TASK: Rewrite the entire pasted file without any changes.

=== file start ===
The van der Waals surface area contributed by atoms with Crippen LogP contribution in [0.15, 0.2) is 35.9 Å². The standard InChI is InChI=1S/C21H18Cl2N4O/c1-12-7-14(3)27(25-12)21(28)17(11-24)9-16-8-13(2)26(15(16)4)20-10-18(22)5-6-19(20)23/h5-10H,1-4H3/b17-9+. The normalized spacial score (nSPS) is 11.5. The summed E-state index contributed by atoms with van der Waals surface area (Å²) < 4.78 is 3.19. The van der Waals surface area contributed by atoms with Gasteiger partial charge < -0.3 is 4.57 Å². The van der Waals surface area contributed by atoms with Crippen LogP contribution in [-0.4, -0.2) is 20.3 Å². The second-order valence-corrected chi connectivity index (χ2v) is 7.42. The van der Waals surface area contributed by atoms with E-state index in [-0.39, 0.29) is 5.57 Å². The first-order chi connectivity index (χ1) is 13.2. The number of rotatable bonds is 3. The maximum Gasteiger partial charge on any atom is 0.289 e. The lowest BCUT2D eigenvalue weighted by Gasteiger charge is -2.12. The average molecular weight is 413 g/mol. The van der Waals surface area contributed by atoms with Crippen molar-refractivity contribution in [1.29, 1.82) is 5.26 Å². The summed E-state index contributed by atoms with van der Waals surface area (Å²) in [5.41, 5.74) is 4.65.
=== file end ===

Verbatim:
The van der Waals surface area contributed by atoms with Crippen LogP contribution in [0.15, 0.2) is 35.9 Å². The standard InChI is InChI=1S/C21H18Cl2N4O/c1-12-7-14(3)27(25-12)21(28)17(11-24)9-16-8-13(2)26(15(16)4)20-10-18(22)5-6-19(20)23/h5-10H,1-4H3/b17-9+. The normalized spacial score (nSPS) is 11.5. The summed E-state index contributed by atoms with van der Waals surface area (Å²) < 4.78 is 3.19. The van der Waals surface area contributed by atoms with Gasteiger partial charge < -0.3 is 4.57 Å². The van der Waals surface area contributed by atoms with Crippen LogP contribution in [-0.4, -0.2) is 20.3 Å². The second-order valence-corrected chi connectivity index (χ2v) is 7.42. The van der Waals surface area contributed by atoms with E-state index in [-0.39, 0.29) is 5.57 Å². The first-order chi connectivity index (χ1) is 13.2. The number of rotatable bonds is 3. The maximum Gasteiger partial charge on any atom is 0.289 e. The lowest BCUT2D eigenvalue weighted by Gasteiger charge is -2.12. The average molecular weight is 413 g/mol. The van der Waals surface area contributed by atoms with Crippen molar-refractivity contribution in [1.29, 1.82) is 5.26 Å². The summed E-state index contributed by atoms with van der Waals surface area (Å²) in [5.41, 5.74) is 4.65.